Bottom Line: Increasingly, homeobox genes are being compared between genomes in an attempt to understand the evolution of animal development.We use a classification that recognizes 11 homeobox gene 'classes' subdivided into 102 homeobox gene 'families'.The classification scheme may be widely applicable to homeobox genes in other animal genomes and will facilitate comparative genomics of this important gene superclass.

View Article: PubMed Central - HTML - PubMed

Affiliation: Department of Zoology, University of Oxford, South Parks Road, Oxford, OX1 3PS, UK. peter.holland@zoo.ox.ac.uk.

ABSTRACT

Background: The homeobox genes are a large and diverse group of genes, many of which play important roles in the embryonic development of animals. Increasingly, homeobox genes are being compared between genomes in an attempt to understand the evolution of animal development. Despite their importance, the full diversity of human homeobox genes has not previously been described.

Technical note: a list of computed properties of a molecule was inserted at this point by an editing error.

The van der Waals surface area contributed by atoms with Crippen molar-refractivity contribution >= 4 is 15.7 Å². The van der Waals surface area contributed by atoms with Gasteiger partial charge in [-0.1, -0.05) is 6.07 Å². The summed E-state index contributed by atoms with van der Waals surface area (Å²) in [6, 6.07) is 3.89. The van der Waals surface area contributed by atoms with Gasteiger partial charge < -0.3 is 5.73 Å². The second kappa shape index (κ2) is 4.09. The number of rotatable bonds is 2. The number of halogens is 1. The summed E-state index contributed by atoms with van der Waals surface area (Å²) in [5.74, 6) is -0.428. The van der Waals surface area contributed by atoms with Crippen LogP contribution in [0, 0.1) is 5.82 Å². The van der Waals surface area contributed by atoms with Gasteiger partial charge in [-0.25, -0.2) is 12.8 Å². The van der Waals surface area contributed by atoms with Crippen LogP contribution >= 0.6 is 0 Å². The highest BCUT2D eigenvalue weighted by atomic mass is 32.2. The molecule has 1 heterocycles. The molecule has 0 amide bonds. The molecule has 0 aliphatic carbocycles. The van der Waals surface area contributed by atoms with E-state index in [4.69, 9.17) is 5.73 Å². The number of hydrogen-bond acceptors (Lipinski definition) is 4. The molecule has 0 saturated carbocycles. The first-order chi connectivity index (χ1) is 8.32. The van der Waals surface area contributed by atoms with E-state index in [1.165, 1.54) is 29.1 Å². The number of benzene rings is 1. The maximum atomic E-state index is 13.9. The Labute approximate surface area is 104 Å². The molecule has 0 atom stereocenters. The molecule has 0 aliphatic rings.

Results: We have identified all homeobox genes and pseudogenes in the euchromatic regions of the human genome, finding many unannotated, incorrectly annotated, unnamed, misnamed or misclassified genes and pseudogenes. We describe 300 human homeobox loci, which we divide into 235 probable functional genes and 65 probable pseudogenes. These totals include 3 genes with partial homeoboxes and 13 pseudogenes that lack homeoboxes but are clearly derived from homeobox genes. These figures exclude the repetitive DUX1 to DUX5 homeobox sequences of which we identified 35 probable pseudogenes, with many more expected in heterochromatic regions. Nomenclature is established for approximately 40 formerly unnamed loci, reflecting their evolutionary relationships to other loci in human and other species, and nomenclature revisions are proposed for around 30 other loci. We use a classification that recognizes 11 homeobox gene 'classes' subdivided into 102 homeobox gene 'families'.

Conclusion: We have conducted a comprehensive survey of homeobox genes and pseudogenes in the human genome, described many new loci, and revised the classification and nomenclature of homeobox genes. The classification scheme may be widely applicable to homeobox genes in other animal genomes and will facilitate comparative genomics of this important gene superclass.

Show MeSH
Related in: MedlinePlus